Reuse is the key value proposition of an SOA. Being able to share business logic with ease by the virtue of publishing and consuming a Web service can greatly benefit an organization. But one has to realize that it is incorrect to expect SOA to meet all software reuse needs. Performance overhead of a distributed call over the network will always be a detriment to consuming a lot of fine-grained distributed functions, even with the exponential rise of network bandwidth and computing capacity. Many real-life business transactions are complex and thus require complex processing logic. Spreading this business logic over multiple service providers will undoubtedly affect performance. Consumers nowadays require instantaneous response to their requests, so businesses can’t hide the inefficiency of their architectures behind batch processes running once a day. All this means that Web services can only expose coarse-grained functions so that a number of distributed calls are kept under control. So if an application is only interested in a very discreet piece of a reusable business logic, it may not be available as part of SOA.

Reuse of UI components is another example where SOA does not have an answer. This problem can be addressed to some extent by portals. In most instances, however, it is easier to share a library of UI components among multiple applications.

In some sense, SOA was borne out of inability to achieve reuse at the library/binary level (including binary wire protocol level, such as IIOP) as it became clear that most large organizations will always run on heterogeneous infrastructures with bits and pieces supplied by multiple vendors. But I think that hype and enthusiasm created by SOA (look, our Microsoft and IBM applications can finally share some services!) somehow made everybody forget about good old library and component reuse. Granted, library reuse can only work for a given technology/platform, however, in most organizations number of these platforms is limited to very few (e.g., JEE, .NET, mainframe), so the benefits could still be substantial.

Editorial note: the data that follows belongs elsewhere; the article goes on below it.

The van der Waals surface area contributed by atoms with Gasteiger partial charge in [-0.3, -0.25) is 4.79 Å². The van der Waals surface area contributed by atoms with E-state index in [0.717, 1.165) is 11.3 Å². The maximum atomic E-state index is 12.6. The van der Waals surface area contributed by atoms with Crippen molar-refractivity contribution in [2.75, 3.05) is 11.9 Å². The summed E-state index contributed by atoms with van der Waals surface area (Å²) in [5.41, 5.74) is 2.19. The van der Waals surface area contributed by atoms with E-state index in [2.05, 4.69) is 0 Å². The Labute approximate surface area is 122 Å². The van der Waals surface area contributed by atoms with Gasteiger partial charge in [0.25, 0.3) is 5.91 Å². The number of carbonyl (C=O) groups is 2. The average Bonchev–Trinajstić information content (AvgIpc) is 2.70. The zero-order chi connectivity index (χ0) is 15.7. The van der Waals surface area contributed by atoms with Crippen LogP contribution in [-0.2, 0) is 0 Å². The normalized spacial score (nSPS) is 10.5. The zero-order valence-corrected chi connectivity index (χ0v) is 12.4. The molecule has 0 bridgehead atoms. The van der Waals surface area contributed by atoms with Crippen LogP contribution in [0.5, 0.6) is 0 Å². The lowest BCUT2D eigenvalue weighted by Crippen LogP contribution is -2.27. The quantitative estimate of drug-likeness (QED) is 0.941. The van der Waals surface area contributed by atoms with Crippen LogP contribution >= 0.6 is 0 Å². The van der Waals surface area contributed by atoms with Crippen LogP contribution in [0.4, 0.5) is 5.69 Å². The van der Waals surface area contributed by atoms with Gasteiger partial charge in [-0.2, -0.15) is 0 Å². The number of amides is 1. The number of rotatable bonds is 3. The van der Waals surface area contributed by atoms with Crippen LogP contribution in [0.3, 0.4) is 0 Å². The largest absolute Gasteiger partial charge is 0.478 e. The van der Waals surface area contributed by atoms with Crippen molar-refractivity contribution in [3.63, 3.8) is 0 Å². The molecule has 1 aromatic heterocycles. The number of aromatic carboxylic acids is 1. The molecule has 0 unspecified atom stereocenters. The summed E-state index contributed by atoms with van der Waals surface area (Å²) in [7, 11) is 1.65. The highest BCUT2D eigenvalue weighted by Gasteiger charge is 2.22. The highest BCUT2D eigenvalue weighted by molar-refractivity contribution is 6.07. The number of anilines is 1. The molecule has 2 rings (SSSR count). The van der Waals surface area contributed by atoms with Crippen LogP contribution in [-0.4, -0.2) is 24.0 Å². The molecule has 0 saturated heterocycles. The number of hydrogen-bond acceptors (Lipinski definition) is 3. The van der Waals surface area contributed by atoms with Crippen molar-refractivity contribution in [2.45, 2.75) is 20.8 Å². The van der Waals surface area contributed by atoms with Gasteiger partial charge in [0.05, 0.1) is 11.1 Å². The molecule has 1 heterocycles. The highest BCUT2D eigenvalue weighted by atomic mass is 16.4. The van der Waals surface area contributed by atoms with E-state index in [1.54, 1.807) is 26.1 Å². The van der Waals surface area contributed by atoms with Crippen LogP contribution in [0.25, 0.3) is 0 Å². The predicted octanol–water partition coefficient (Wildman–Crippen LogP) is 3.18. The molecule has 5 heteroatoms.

I have a feeling that SOA somehow slowed down the evolution of general purpose component management and dependency management tools as many vendors decided to focus almost exclusively on Web services. The idea of a registry/repository is very applicable to any unit of reuse, not just to a Web service. Most SOA implementation efforts put Web services registry/repository in the center of SOA, however very few organizations (as far as I know) implement general purpose component repository as a centerpiece of their development process. The repository products have been around for some time (Flashline, logidex) but their use does not seem to be very wide-spread in development organizations. Maven is becoming a de-facto standard in the Java world but its use is still pretty rare on large projects where “roll your own” is still the norm. I’m also not aware of a similar tool for .NET and other languages or of an open source or inexpensive tool that could handle component management for multiple platforms.

There is also lack of standardization. SOA suffers from overabundance of standards and specifications. Situation with component-level reuse is quite different. RAS is just too complex; MOF is geared toward modeling and MDA. SCA can be applied generically to binary components as well as to Web services, but component management is simply not in its scope.

I just hope that vendors and their customers will sooner or later realize that SOA by itself is not the goal – better business and IT efficiency (and hence better ROI) provided by software reuse is. This goal can’t be accomplished with “one size fits all” approach to software reuse.

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